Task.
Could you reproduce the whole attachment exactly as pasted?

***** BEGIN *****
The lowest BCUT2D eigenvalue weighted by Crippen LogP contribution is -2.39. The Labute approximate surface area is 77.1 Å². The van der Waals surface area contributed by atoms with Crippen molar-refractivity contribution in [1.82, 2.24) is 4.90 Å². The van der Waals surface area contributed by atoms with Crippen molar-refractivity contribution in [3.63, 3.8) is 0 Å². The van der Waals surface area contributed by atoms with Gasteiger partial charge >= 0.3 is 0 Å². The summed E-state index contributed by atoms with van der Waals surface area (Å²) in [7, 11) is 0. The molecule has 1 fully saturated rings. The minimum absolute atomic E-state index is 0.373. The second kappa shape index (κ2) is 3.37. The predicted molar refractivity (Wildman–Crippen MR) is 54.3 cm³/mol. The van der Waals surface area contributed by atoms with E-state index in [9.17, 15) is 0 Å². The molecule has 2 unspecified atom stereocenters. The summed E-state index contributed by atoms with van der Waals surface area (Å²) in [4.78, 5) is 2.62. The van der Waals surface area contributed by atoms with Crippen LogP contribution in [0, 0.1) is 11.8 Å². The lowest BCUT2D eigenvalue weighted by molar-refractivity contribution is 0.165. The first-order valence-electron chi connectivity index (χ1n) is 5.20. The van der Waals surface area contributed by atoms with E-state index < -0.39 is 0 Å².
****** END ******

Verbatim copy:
The lowest BCUT2D eigenvalue weighted by Crippen LogP contribution is -2.39. The Labute approximate surface area is 77.1 Å². The van der Waals surface area contributed by atoms with Crippen molar-refractivity contribution in [1.82, 2.24) is 4.90 Å². The van der Waals surface area contributed by atoms with Crippen molar-refractivity contribution in [3.63, 3.8) is 0 Å². The van der Waals surface area contributed by atoms with Gasteiger partial charge >= 0.3 is 0 Å². The summed E-state index contributed by atoms with van der Waals surface area (Å²) in [7, 11) is 0. The molecule has 1 fully saturated rings. The minimum absolute atomic E-state index is 0.373. The second kappa shape index (κ2) is 3.37. The predicted molar refractivity (Wildman–Crippen MR) is 54.3 cm³/mol. The van der Waals surface area contributed by atoms with E-state index in [9.17, 15) is 0 Å². The molecule has 2 unspecified atom stereocenters. The summed E-state index contributed by atoms with van der Waals surface area (Å²) in [4.78, 5) is 2.62. The van der Waals surface area contributed by atoms with Crippen LogP contribution in [0, 0.1) is 11.8 Å². The lowest BCUT2D eigenvalue weighted by molar-refractivity contribution is 0.165. The first-order valence-electron chi connectivity index (χ1n) is 5.20. The van der Waals surface area contributed by atoms with E-state index < -0.39 is 0 Å².